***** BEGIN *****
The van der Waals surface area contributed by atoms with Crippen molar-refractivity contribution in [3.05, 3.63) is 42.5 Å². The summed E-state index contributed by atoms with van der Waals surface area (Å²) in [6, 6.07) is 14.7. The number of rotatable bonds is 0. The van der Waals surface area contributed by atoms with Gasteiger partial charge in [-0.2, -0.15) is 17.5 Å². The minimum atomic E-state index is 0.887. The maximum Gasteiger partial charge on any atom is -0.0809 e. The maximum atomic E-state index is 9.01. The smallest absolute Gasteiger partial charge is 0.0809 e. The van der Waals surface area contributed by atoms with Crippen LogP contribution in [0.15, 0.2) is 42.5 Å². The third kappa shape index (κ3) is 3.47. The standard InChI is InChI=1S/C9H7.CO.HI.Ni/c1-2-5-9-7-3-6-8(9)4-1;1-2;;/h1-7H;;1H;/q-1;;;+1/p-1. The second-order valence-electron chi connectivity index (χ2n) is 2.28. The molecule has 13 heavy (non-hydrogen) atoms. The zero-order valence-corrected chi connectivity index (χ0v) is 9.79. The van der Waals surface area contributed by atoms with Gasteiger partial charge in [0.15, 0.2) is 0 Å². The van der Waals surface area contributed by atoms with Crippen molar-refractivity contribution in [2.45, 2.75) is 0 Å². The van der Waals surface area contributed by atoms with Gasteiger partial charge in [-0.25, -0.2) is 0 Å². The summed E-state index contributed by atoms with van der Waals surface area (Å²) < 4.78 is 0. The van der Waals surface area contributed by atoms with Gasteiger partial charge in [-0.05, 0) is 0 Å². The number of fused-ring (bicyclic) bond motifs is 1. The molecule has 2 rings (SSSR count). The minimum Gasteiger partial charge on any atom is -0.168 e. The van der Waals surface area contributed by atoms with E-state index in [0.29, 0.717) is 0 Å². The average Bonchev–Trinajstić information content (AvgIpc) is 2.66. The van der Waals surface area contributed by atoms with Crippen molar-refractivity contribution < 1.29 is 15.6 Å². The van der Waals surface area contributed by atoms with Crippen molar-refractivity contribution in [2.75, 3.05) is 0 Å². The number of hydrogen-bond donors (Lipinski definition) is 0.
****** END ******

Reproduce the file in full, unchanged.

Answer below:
The van der Waals surface area contributed by atoms with Crippen molar-refractivity contribution in [3.05, 3.63) is 42.5 Å². The summed E-state index contributed by atoms with van der Waals surface area (Å²) in [6, 6.07) is 14.7. The number of rotatable bonds is 0. The van der Waals surface area contributed by atoms with Gasteiger partial charge in [-0.2, -0.15) is 17.5 Å². The minimum atomic E-state index is 0.887. The maximum Gasteiger partial charge on any atom is -0.0809 e. The maximum atomic E-state index is 9.01. The smallest absolute Gasteiger partial charge is 0.0809 e. The van der Waals surface area contributed by atoms with Crippen LogP contribution in [0.15, 0.2) is 42.5 Å². The third kappa shape index (κ3) is 3.47. The standard InChI is InChI=1S/C9H7.CO.HI.Ni/c1-2-5-9-7-3-6-8(9)4-1;1-2;;/h1-7H;;1H;/q-1;;;+1/p-1. The second-order valence-electron chi connectivity index (χ2n) is 2.28. The molecule has 13 heavy (non-hydrogen) atoms. The zero-order valence-corrected chi connectivity index (χ0v) is 9.79. The van der Waals surface area contributed by atoms with Gasteiger partial charge in [0.15, 0.2) is 0 Å². The van der Waals surface area contributed by atoms with Crippen molar-refractivity contribution in [2.45, 2.75) is 0 Å². The van der Waals surface area contributed by atoms with Gasteiger partial charge in [-0.25, -0.2) is 0 Å². The summed E-state index contributed by atoms with van der Waals surface area (Å²) < 4.78 is 0. The van der Waals surface area contributed by atoms with Gasteiger partial charge in [-0.05, 0) is 0 Å². The number of fused-ring (bicyclic) bond motifs is 1. The molecule has 2 rings (SSSR count). The minimum Gasteiger partial charge on any atom is -0.168 e. The van der Waals surface area contributed by atoms with E-state index in [0.29, 0.717) is 0 Å². The average Bonchev–Trinajstić information content (AvgIpc) is 2.66. The van der Waals surface area contributed by atoms with Crippen molar-refractivity contribution < 1.29 is 15.6 Å². The van der Waals surface area contributed by atoms with Crippen molar-refractivity contribution in [2.75, 3.05) is 0 Å². The number of hydrogen-bond donors (Lipinski definition) is 0.